There is a bipartisan tide of lawmakers who are trying to fix our nation’s out-of-control corrections system, and make funding for education the priority.
California Gov. Jerry Brown signed a bill to transfer thousands of nonviolent offenders from state prisons to county jails, an admirable effort to reduce prison overcrowding and make treatment programs more effective. In Virginia, Gov. Robert McDonnell is working to close eight prison facilities and use that money to support higher education.
And Gov. Arnold Schwarzenegger asked in his 2010 State of the State address: “What does it say about any state that focuses more on prison uniforms than on caps and gowns?”
A new report by the NAACP, “Misplaced Priorities: Over Incarcerate, Under Educate” details the social and economic impact of runaway prison spending over the past 30 years. As prison populations have grown, prison spending has squeezed out spending on education.
Between 1987 and 2007, the nation’s prison population tripled, growing by 1 million people. The United States accounts for 5% of the world’s population, but locks up nearly 25% of the world’s prisoners. Unsurprisingly, prisons have become a big budget item for many states. During the last two decades, state spending on prisons grew by 127%, six times the rate of spending on higher education.
A bipartisan coalition of lawmakers, reformers and interest groups — including the NAACP, former chairman of the American Conservative Union David Keene and Grover Norquist, president of Americans for Tax Reform — is beginning to challenge assumptions about our criminal justice system.
In California, Attorney General Kamala Harris won election by promoting policies that are “smart on crime” rather than “tough on crime.” States such as Kansas, Michigan, New Jersey and New York have made a good faith effort to reduce prison populations and close facilities. With the proper reforms, we can ultimately use this funding to address the root causes of our society’s crime problem.
The rise in America’s penchant for punishment can be traced back to the 1970s, as the “War on Poverty” gave way to the “War on Drugs” and policymakers embraced stricter sentences for drug offenders. Since then, we have spent tens of billions to incarcerate people who struggle with drug addiction and mental health challenges, or are simply jobless or lack education.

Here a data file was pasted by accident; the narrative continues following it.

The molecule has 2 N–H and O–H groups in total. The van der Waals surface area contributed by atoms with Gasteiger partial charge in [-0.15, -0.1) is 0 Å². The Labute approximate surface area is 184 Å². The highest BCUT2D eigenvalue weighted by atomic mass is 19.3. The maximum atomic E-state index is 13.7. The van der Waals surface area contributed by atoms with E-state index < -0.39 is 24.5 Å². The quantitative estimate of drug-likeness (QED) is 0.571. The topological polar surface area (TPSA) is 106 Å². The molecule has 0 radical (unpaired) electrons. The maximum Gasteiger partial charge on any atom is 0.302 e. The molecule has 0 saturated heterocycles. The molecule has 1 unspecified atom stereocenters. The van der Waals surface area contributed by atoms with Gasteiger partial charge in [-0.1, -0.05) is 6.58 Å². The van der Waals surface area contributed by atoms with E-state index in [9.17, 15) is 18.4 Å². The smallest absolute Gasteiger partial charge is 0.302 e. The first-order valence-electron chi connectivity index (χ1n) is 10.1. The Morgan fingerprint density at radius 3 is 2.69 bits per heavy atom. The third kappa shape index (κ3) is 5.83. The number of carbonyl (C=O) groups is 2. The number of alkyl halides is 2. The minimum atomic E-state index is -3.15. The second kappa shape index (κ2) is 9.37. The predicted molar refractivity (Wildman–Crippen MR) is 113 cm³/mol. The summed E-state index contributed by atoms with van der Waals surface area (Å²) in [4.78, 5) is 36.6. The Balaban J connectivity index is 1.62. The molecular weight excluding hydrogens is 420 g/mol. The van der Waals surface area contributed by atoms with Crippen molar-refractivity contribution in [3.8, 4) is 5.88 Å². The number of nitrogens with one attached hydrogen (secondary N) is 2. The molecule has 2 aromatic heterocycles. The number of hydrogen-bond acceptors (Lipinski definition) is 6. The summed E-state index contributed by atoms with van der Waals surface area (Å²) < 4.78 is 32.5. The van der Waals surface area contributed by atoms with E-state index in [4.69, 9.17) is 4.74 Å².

The NAACP’s report suggests that this has the highest impact on the most vulnerable communities, which are often communities of color. The “tough on crime” approach to sentencing disproportionately punishes poor and minority communities — African Americans are imprisoned for drug offenses at 10 times the rate of their white counterparts.
Policymakers should be able to propose sentencing reform without fear of being labeled “soft on crime.” Mandatory minimum sentences for nonviolent drug offenses have proven ineffective and racially charged. Public money would be better invested in treatment programs that allow drug abusers to forgo prison, or work toward early release, as a reward for tackling their addictions. Similarly, GED programs provide an opportunity for early release and also motivate prisoners to earn an education, which ultimately helps reduce recidivism. Finally, parole should be more attainable, but prisoners should remain accountable.
A leaner prison system would allow states to really help communities rather than effectively sweeping the most unseemly elements under the rug. “Misplaced Priorities” finds that in Houston, Los Angeles and Philadelphia, the lowest-performing schools tend to be in areas with the highest rates of incarceration.
In these communities, high incarceration rates create a vicious cycle of perpetually lowered expectations. Studies suggest that cyclical removal and return of so many parents leads to a breakdown of formal authority and weakened social networks. Meanwhile, many prisoners re-enter society unable to vote, secure a good job or find safe and affordable housing. Adding under-funded schools to the mix can remove the only source of hope.
The link between education and incarceration means that reforms can be targeted to address this vicious cycle. “Misplaced Priorities” finds that in many cities, a few struggling neighborhoods overburden prison budgets. In one striking example, New York City spends $16.6 million each year to incarcerate residents from the 11216 ZIP code. Residents of 11216 suffer from a 53% unemployment rate and the local high school has a 50% graduation rate. A reformed criminal justice system, along with a renewed focus on education, would benefit this neighborhood immensely, and produce immediate savings for New York.